Discover the ancient roots of Arabia in Oman, a country where Bedouin culture blends with the vibrant legacy of Indian Ocean trade routes. Delve into spice bazaars, explore wild canyons and desert oases, and learn about Oman’s unique form of Islam. Then cross the sands to glitzy Dubai, taking a wildlife safari in the dunes and visiting conservation projects along the way.
Visit sites excavated by National Geographic grantees: the UNESCO World Heritage site of Bat, the fishing village of Qantab and the rock art of Tanuf.
Explore two of the Middle East’s most magnificent mosques and learn about Oman’s moderate Islamic sect.
Discover ancient, fortified oasis towns in the sands of the Arabian Peninsula.
In Dubai, ride to the top of the world’s tallest building for views across the Persian Gulf.
Itinerary - 11 Days
Days 1 & 2 — U.S./Muscat, Oman
Depart on an overnight flight to Muscat in the Sultanate of Oman. Check into our stunning hotel overlooking the turquoise waters of the Gulf of Oman. Al Bustan Palace*
Day 3 — Muscat
Learn about Ibadism, Oman’s main Islamic sect, and its doctrine of tolerance at the stunning Sultan Qaboos Grand Mosque paved with marble and made of Indian sandstone. Stroll through the Oman Botanic Garden and take in views of the sultan’s opulent official residence, Al Alam Palace. Wander the labyrinthine alleyways of the Muttrah Souq, an Arabian bazaar filled with exotic spices, perfumes and handicrafts. In the fishing village of Qantab, see the boatyard featured in National Geographic’s documentary Sailing the Treasure Ship, and meet with archaeologists reconstructing medieval Arab boats that transported goods from Africa to Singapore. This evening, enjoy a fresh catch from local fishermen at dinner in a restored village house. Al Bustan Palace (B,L,D)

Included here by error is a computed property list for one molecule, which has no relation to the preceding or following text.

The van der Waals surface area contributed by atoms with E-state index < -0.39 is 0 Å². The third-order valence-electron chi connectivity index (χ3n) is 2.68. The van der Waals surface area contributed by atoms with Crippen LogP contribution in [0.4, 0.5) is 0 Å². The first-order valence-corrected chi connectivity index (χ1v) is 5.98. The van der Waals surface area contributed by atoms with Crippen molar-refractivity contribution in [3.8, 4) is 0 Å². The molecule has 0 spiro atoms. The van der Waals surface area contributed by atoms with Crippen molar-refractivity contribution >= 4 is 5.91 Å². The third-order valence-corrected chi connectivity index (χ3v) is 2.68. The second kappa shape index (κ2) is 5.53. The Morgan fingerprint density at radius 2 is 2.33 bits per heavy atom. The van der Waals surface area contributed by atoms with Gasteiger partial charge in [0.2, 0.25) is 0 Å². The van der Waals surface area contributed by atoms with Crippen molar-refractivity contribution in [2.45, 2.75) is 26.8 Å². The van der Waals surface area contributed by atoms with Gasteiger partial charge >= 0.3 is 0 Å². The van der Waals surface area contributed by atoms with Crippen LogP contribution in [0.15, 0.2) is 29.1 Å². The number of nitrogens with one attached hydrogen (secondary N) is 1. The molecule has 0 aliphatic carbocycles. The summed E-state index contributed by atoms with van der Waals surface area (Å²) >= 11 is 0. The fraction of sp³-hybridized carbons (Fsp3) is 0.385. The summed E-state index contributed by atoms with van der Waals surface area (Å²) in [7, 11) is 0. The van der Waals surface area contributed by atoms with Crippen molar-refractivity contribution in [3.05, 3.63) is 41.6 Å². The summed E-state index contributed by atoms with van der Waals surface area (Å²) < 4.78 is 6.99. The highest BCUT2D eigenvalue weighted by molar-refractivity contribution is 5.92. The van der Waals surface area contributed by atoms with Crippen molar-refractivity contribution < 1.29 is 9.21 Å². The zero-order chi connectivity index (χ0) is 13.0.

Day 4 — Wadi Shab/Qantab
Explore the natural wonders of Oman traveling the old coast road. Visit the turquoise Bimmah sinkhole, hike through cliff-walled canyons and take a swim at the stunning Wadi Shab. Or take a scenic drive enjoying views of Oman's magnificent coastal scenery; travel through small, sea-side villages, take a beach walk and enjoy a picnic lunch overlooking the waters of the Gulf of Oman. Al Bustan Palace (B,L)
Day 5 — Birkat Al Mawz/Jabal Al Akhdar
Travel inland to the palm tree oasis of Birkat al Mawz and walk through a traditional falaj irrigation field. This type of irrigation system has been in use here for some 1,500 years and was recently added to the UNESCO World Heritage list. Visit the 17th-century fortress and museum in Nizwa and uncover the mysteries of Jabal al Akhdar, a mountain range named for its lush green terraced fields. Set out by 4x4 to visit the abandoned mud-brick village of Tanuf, nestled between towering canyon walls covered in Bronze and Iron Age rock art. Then travel up to the lovely mountaintop village of Misfat al Abreyeen where we'll meet with local farmers and enjoy a traditional home-cooked Omani meal. Golden Tulip Nizwa Hotel (B,L,D)
Day 6 — Bahla/Bat